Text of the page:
Euth. I really do not know, Socrates, how to express what I mean. For somehow or other our arguments, on whatever ground we rest them, seem to turn round and walk away from us.
Soc. Your words, Euthyphro, are like the handiwork of my ancestor Daedalus ; and if I were the sayer or propounder of them, you might say that my arguments walk away and will not remain fixed where they are placed because I am a descendant of his. But now, since these notions are your own, you must find some other gibe, for they certainly, as you yourself allow, show an inclination to be on the move.
Euth. Nay, Socrates, I shall still say that you are the Daedalus who sets arguments in motion ; not I, certainly, but you make them move or go round, for they would never have stirred, as far as I am concerned.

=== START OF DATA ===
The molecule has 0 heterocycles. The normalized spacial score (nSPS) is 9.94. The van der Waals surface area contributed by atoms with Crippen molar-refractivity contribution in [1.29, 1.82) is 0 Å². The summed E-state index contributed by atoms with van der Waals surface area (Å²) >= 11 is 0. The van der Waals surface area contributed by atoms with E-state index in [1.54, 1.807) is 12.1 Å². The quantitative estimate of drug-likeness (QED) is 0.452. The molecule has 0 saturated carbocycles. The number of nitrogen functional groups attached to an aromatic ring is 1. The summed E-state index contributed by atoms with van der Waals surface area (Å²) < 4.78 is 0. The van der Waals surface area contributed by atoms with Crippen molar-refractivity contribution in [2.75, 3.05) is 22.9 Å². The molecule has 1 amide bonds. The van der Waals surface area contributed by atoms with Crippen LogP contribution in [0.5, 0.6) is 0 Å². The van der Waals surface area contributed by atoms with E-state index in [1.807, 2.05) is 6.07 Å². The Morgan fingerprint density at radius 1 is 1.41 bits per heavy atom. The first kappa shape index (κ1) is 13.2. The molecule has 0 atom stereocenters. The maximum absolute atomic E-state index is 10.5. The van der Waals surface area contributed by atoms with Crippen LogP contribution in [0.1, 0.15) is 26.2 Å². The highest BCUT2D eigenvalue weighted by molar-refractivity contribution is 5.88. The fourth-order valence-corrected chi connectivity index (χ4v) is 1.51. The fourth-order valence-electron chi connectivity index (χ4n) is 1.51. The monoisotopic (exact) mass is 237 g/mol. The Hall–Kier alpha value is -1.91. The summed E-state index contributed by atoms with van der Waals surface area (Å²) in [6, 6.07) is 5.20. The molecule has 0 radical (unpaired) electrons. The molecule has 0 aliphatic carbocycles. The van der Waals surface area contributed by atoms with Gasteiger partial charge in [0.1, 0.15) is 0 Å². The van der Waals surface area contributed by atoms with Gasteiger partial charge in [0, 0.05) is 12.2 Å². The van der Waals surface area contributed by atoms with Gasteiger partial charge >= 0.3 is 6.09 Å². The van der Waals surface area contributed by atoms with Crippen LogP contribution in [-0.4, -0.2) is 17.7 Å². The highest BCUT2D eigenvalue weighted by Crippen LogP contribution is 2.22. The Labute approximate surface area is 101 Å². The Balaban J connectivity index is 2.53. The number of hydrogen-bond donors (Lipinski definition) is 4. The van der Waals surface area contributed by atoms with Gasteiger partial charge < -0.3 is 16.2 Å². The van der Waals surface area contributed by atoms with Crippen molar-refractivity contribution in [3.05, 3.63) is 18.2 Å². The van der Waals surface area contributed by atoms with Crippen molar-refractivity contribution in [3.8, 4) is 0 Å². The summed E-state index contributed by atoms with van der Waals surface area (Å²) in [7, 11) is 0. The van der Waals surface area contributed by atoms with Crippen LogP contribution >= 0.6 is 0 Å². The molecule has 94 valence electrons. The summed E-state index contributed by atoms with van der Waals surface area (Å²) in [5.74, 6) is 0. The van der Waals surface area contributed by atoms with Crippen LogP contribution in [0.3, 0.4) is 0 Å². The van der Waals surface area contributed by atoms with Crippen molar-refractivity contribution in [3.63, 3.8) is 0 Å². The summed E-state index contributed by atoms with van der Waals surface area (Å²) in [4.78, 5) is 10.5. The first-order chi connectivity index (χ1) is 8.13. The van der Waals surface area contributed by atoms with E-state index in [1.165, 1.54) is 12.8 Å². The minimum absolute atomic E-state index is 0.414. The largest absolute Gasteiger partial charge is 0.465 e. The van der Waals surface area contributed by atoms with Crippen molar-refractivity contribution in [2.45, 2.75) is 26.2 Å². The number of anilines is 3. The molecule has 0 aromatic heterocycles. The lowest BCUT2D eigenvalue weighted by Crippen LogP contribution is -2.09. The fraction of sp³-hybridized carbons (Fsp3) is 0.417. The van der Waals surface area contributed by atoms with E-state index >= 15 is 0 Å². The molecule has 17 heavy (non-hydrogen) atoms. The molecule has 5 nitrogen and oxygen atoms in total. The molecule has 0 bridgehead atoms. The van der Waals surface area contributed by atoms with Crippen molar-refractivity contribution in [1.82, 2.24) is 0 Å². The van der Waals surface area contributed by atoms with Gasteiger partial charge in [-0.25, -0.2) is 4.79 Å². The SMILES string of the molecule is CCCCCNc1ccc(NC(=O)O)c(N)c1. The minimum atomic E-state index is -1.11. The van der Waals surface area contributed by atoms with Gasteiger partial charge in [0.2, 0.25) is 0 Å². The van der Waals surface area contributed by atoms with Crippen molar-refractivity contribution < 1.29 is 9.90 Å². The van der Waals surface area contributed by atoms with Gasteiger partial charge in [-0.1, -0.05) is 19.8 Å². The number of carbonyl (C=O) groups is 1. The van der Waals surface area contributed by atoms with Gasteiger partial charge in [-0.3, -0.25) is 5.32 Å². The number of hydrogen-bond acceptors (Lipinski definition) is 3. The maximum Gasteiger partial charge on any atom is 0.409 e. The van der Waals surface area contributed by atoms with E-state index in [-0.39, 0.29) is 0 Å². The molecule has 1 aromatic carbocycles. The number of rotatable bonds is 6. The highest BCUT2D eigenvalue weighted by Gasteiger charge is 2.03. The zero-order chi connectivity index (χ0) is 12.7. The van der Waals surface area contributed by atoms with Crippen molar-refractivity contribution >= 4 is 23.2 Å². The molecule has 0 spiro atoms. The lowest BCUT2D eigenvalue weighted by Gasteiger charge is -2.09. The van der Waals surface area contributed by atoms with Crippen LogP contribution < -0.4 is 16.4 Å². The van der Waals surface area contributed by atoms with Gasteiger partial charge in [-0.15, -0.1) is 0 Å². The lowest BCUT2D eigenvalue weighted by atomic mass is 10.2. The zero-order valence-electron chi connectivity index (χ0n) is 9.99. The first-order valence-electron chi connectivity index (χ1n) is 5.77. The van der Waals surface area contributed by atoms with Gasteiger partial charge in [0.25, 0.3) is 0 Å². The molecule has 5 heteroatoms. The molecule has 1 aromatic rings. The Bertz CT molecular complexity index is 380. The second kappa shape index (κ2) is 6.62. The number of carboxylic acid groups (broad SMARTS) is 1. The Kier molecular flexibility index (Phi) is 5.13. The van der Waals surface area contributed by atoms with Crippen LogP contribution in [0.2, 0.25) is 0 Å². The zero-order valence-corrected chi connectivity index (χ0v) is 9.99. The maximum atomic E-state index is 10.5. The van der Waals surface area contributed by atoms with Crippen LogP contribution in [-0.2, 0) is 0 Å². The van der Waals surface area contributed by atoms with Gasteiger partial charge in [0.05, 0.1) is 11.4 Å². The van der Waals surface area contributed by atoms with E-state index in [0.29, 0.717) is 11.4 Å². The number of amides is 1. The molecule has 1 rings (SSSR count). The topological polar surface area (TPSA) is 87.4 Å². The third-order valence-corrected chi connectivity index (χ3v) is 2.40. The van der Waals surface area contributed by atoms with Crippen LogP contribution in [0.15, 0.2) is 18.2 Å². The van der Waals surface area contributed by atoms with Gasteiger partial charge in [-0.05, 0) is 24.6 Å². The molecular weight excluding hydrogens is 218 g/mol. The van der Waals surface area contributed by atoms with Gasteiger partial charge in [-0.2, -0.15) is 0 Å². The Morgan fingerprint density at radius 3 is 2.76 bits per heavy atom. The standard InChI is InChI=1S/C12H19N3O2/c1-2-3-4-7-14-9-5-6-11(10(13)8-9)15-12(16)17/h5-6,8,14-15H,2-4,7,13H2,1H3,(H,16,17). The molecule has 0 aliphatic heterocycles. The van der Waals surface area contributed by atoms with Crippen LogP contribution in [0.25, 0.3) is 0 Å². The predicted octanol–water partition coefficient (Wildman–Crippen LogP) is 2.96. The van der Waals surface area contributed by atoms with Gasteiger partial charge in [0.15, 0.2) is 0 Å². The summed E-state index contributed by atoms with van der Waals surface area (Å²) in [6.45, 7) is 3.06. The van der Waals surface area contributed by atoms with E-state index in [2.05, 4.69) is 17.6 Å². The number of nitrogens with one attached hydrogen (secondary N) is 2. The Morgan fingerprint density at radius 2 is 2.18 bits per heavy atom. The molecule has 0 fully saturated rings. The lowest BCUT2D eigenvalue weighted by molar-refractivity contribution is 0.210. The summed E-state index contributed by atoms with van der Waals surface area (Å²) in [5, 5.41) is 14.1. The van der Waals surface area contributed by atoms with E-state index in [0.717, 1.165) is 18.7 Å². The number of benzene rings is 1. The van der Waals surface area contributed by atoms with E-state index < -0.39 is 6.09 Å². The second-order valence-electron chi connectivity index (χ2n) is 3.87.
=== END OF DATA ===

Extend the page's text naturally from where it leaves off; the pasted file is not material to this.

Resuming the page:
Soc. Then I must be a greater than Daedalus : for whereas he only made his own inventions to move, I move those of other people as well. And the beauty of it is, that I would rather not. For I would give the wisdom of Daedalus, and the wealth of Tantalus, to be able to detain them and keep them fixed. But enough of this. As I perceive that you are lazy, I will myself endeavor to show you how you might instruct me in the nature of piety ; and I hope that you will not grudge your labour. Tell me, then — Is not that which is pious necessarily just ?